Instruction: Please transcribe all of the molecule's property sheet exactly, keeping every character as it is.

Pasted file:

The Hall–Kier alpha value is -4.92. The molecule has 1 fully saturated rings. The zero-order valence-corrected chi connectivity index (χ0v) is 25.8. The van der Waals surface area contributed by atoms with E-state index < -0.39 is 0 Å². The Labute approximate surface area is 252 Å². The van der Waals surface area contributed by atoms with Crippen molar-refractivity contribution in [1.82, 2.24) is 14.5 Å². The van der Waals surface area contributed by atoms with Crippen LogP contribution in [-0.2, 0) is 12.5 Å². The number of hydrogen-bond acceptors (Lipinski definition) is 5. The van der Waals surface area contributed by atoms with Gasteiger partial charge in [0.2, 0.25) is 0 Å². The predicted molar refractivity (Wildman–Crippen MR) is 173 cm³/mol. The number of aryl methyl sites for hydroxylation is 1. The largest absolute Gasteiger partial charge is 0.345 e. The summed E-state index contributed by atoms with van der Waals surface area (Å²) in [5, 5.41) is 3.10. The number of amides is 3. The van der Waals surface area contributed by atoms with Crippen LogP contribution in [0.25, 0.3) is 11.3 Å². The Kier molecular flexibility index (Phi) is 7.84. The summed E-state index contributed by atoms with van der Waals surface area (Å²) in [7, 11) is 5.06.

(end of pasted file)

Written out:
The Hall–Kier alpha value is -4.92. The molecule has 1 fully saturated rings. The zero-order valence-corrected chi connectivity index (χ0v) is 25.8. The van der Waals surface area contributed by atoms with E-state index < -0.39 is 0 Å². The Labute approximate surface area is 252 Å². The van der Waals surface area contributed by atoms with Crippen molar-refractivity contribution in [1.82, 2.24) is 14.5 Å². The van der Waals surface area contributed by atoms with Crippen LogP contribution in [-0.2, 0) is 12.5 Å². The number of hydrogen-bond acceptors (Lipinski definition) is 5. The van der Waals surface area contributed by atoms with Gasteiger partial charge in [0.2, 0.25) is 0 Å². The predicted molar refractivity (Wildman–Crippen MR) is 173 cm³/mol. The number of aryl methyl sites for hydroxylation is 1. The largest absolute Gasteiger partial charge is 0.345 e. The summed E-state index contributed by atoms with van der Waals surface area (Å²) in [5, 5.41) is 3.10. The number of amides is 3. The van der Waals surface area contributed by atoms with Crippen LogP contribution in [0.25, 0.3) is 11.3 Å². The Kier molecular flexibility index (Phi) is 7.84. The summed E-state index contributed by atoms with van der Waals surface area (Å²) in [7, 11) is 5.06.